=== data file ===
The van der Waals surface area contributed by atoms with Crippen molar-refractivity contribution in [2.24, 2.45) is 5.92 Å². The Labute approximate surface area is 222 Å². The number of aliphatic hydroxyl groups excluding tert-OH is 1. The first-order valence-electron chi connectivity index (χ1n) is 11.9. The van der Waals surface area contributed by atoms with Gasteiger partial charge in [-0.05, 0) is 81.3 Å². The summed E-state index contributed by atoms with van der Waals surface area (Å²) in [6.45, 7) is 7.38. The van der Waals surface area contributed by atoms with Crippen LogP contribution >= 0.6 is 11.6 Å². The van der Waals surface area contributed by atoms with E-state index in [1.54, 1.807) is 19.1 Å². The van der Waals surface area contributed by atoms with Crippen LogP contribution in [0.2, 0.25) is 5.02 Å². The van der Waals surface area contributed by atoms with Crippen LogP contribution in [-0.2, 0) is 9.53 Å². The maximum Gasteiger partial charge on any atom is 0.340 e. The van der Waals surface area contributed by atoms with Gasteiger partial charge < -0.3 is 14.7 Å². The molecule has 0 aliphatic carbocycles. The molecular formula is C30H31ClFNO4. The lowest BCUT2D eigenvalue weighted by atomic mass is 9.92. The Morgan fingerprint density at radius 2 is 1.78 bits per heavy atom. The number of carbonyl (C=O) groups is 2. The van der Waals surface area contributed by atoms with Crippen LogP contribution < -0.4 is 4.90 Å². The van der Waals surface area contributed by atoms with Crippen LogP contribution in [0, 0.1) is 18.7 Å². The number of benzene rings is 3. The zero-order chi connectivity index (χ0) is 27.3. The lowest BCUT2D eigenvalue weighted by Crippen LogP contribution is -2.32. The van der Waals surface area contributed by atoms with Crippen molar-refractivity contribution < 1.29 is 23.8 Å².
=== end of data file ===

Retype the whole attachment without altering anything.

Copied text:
The van der Waals surface area contributed by atoms with Crippen molar-refractivity contribution in [2.24, 2.45) is 5.92 Å². The Labute approximate surface area is 222 Å². The number of aliphatic hydroxyl groups excluding tert-OH is 1. The first-order valence-electron chi connectivity index (χ1n) is 11.9. The van der Waals surface area contributed by atoms with Gasteiger partial charge in [-0.05, 0) is 81.3 Å². The summed E-state index contributed by atoms with van der Waals surface area (Å²) in [6.45, 7) is 7.38. The van der Waals surface area contributed by atoms with Crippen LogP contribution >= 0.6 is 11.6 Å². The van der Waals surface area contributed by atoms with E-state index in [1.54, 1.807) is 19.1 Å². The van der Waals surface area contributed by atoms with Crippen LogP contribution in [0.2, 0.25) is 5.02 Å². The van der Waals surface area contributed by atoms with Crippen LogP contribution in [-0.2, 0) is 9.53 Å². The maximum Gasteiger partial charge on any atom is 0.340 e. The van der Waals surface area contributed by atoms with Gasteiger partial charge < -0.3 is 14.7 Å². The molecule has 0 aliphatic carbocycles. The molecular formula is C30H31ClFNO4. The lowest BCUT2D eigenvalue weighted by atomic mass is 9.92. The Morgan fingerprint density at radius 2 is 1.78 bits per heavy atom. The number of carbonyl (C=O) groups is 2. The van der Waals surface area contributed by atoms with Crippen LogP contribution < -0.4 is 4.90 Å². The van der Waals surface area contributed by atoms with Crippen LogP contribution in [0, 0.1) is 18.7 Å². The number of benzene rings is 3. The zero-order chi connectivity index (χ0) is 27.3. The lowest BCUT2D eigenvalue weighted by Crippen LogP contribution is -2.32. The van der Waals surface area contributed by atoms with Crippen molar-refractivity contribution < 1.29 is 23.8 Å².